How to Plan 1 Week in Namibia

 

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Armed with the knowledge that Namibia is a beautiful country with almost endless opportunities for things to do, Jon and I attempted to visit as much of the country in 1 week. One challenge we found in planning is there is limited information available on how to do it. Here is rough idea on how we did it, hopefully it will help fellow travelers!

Day 1:

  • We arrived (by plane into Windhoek) around 15h00. We rented a vehicle*1 in advance with Avis through Expedia and drove it from the airport to the city.
  • We checked into The Cardboard Box backpackers.*2
  • We visited Joe’s Beer House for dinner and beer. This is a must visit restaurant in Windhoek with its crazy decorations, variety of beers and game meat dishes.
  • Make sure to grab groceries for the next 2 days, including A LOT of water. The air is very dry in the Sossusvlei area and it is hot during the day.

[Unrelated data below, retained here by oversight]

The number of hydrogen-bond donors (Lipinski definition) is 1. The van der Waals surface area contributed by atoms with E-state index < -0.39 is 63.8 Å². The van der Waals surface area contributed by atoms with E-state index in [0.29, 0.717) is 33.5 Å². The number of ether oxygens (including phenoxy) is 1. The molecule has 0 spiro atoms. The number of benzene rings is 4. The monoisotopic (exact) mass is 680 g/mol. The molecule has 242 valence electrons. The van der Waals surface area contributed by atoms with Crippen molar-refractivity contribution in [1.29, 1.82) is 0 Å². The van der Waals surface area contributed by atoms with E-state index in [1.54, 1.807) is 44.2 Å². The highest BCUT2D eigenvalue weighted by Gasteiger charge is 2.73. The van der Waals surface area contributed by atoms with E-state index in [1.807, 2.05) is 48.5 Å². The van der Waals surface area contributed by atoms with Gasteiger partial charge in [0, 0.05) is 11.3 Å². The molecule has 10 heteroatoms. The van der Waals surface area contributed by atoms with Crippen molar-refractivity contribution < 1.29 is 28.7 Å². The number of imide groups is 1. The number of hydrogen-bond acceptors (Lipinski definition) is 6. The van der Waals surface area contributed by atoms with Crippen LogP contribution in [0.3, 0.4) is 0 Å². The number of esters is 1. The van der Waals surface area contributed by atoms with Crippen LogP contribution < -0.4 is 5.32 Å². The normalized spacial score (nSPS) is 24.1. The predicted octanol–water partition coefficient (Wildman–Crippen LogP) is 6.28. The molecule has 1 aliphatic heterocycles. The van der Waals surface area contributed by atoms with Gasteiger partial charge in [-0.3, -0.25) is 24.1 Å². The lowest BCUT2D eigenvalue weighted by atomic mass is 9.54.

Day 2:

  • We rented camping gear (sleeping bags and mats) (~N$850 for a six days). Regretted not getting some chairs as a lot of the camp grounds did not have anywhere to sit.
  • We started off to Sossusvlei around 10, had a picnic lunch on the side of the road and arrived around 16h00.
  • We stayed at the Sesriam Camp site inside the gates of the park. While the camp ground here is really nothing special, it does allow you to leave first into the park, which if you are wanting to see any of the sites at sunrise (for optimal shadowed photos) this is a must.
  • We checked into the park (N$60 pp – for SADC residents, slightly more for foreigners)
  • We hiked Elim Dune for sunset. This is a fairly steep hike and takes about 1.5 hours to do.

Day 3:

  • We got up early to make it to Dune 45 for sunrise. This is a steep hike full of people, but very lovely! This took an hour and half – two hours.
  • After breakfast we drove on to Deadvlei where we took a shuttle to Deadvlei itself. (N$130 pp)